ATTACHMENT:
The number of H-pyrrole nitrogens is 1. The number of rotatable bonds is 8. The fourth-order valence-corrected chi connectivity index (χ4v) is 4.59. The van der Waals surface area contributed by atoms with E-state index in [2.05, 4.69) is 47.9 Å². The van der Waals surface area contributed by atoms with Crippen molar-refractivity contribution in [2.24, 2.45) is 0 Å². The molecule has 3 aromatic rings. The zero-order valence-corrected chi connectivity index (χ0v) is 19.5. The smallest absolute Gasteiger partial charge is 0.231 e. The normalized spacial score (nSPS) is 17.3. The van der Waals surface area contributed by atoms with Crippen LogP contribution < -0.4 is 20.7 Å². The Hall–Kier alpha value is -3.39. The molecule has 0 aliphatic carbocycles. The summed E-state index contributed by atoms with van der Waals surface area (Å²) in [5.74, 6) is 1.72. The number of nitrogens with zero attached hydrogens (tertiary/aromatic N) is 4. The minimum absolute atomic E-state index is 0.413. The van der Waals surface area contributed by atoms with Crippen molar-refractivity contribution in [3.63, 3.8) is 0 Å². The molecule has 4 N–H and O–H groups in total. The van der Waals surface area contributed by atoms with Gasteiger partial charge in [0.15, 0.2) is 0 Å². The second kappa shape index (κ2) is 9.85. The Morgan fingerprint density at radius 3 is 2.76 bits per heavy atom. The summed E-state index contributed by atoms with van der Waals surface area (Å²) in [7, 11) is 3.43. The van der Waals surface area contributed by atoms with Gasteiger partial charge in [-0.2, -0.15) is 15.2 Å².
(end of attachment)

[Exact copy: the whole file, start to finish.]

The number of H-pyrrole nitrogens is 1. The number of rotatable bonds is 8. The fourth-order valence-corrected chi connectivity index (χ4v) is 4.59. The van der Waals surface area contributed by atoms with E-state index in [2.05, 4.69) is 47.9 Å². The van der Waals surface area contributed by atoms with Crippen molar-refractivity contribution in [2.24, 2.45) is 0 Å². The molecule has 3 aromatic rings. The zero-order valence-corrected chi connectivity index (χ0v) is 19.5. The smallest absolute Gasteiger partial charge is 0.231 e. The normalized spacial score (nSPS) is 17.3. The van der Waals surface area contributed by atoms with Crippen LogP contribution < -0.4 is 20.7 Å². The Hall–Kier alpha value is -3.39. The molecule has 0 aliphatic carbocycles. The summed E-state index contributed by atoms with van der Waals surface area (Å²) in [5.74, 6) is 1.72. The number of nitrogens with zero attached hydrogens (tertiary/aromatic N) is 4. The minimum absolute atomic E-state index is 0.413. The van der Waals surface area contributed by atoms with Crippen molar-refractivity contribution in [3.63, 3.8) is 0 Å². The molecule has 4 N–H and O–H groups in total. The van der Waals surface area contributed by atoms with Gasteiger partial charge in [0.15, 0.2) is 0 Å². The second kappa shape index (κ2) is 9.85. The Morgan fingerprint density at radius 3 is 2.76 bits per heavy atom. The summed E-state index contributed by atoms with van der Waals surface area (Å²) in [7, 11) is 3.43. The van der Waals surface area contributed by atoms with Gasteiger partial charge in [-0.2, -0.15) is 15.2 Å².